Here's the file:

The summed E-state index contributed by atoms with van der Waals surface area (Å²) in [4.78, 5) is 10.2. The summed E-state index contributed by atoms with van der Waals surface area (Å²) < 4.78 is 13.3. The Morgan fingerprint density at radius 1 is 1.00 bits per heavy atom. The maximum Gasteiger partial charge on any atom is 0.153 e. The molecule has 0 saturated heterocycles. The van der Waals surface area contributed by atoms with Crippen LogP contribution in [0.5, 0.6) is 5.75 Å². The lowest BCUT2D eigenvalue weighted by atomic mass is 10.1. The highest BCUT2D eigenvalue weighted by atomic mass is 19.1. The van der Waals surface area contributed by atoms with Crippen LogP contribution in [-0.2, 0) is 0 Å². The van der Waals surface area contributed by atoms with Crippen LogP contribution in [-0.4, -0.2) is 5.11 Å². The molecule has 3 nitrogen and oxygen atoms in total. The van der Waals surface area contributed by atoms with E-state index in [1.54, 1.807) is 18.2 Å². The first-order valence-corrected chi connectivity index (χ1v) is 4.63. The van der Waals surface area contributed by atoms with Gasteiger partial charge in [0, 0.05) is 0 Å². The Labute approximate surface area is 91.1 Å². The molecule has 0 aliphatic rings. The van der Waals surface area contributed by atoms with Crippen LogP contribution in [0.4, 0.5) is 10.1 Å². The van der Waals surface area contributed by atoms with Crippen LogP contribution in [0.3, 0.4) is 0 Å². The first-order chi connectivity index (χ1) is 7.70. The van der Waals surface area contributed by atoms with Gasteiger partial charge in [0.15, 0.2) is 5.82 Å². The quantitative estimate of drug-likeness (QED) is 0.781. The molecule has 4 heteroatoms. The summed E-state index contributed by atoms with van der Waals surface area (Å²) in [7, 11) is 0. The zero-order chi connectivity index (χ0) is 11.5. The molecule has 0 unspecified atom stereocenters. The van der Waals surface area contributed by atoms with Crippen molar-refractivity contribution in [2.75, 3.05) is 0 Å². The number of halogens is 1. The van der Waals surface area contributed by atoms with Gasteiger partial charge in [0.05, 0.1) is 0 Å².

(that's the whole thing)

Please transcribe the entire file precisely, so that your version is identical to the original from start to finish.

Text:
The summed E-state index contributed by atoms with van der Waals surface area (Å²) in [4.78, 5) is 10.2. The summed E-state index contributed by atoms with van der Waals surface area (Å²) < 4.78 is 13.3. The Morgan fingerprint density at radius 1 is 1.00 bits per heavy atom. The maximum Gasteiger partial charge on any atom is 0.153 e. The molecule has 0 saturated heterocycles. The van der Waals surface area contributed by atoms with Crippen LogP contribution in [0.5, 0.6) is 5.75 Å². The lowest BCUT2D eigenvalue weighted by atomic mass is 10.1. The highest BCUT2D eigenvalue weighted by atomic mass is 19.1. The van der Waals surface area contributed by atoms with Crippen LogP contribution in [-0.2, 0) is 0 Å². The van der Waals surface area contributed by atoms with Crippen LogP contribution in [-0.4, -0.2) is 5.11 Å². The molecule has 3 nitrogen and oxygen atoms in total. The van der Waals surface area contributed by atoms with E-state index in [1.54, 1.807) is 18.2 Å². The first-order valence-corrected chi connectivity index (χ1v) is 4.63. The van der Waals surface area contributed by atoms with Gasteiger partial charge in [0, 0.05) is 0 Å². The Labute approximate surface area is 91.1 Å². The molecule has 0 aliphatic rings. The van der Waals surface area contributed by atoms with Crippen LogP contribution in [0.4, 0.5) is 10.1 Å². The van der Waals surface area contributed by atoms with Crippen LogP contribution in [0.3, 0.4) is 0 Å². The first-order chi connectivity index (χ1) is 7.70. The van der Waals surface area contributed by atoms with Gasteiger partial charge in [0.15, 0.2) is 5.82 Å². The quantitative estimate of drug-likeness (QED) is 0.781. The molecule has 4 heteroatoms. The summed E-state index contributed by atoms with van der Waals surface area (Å²) in [7, 11) is 0. The zero-order chi connectivity index (χ0) is 11.5. The molecule has 0 unspecified atom stereocenters. The van der Waals surface area contributed by atoms with Crippen molar-refractivity contribution in [2.75, 3.05) is 0 Å². The number of halogens is 1. The van der Waals surface area contributed by atoms with Gasteiger partial charge in [0.05, 0.1) is 0 Å².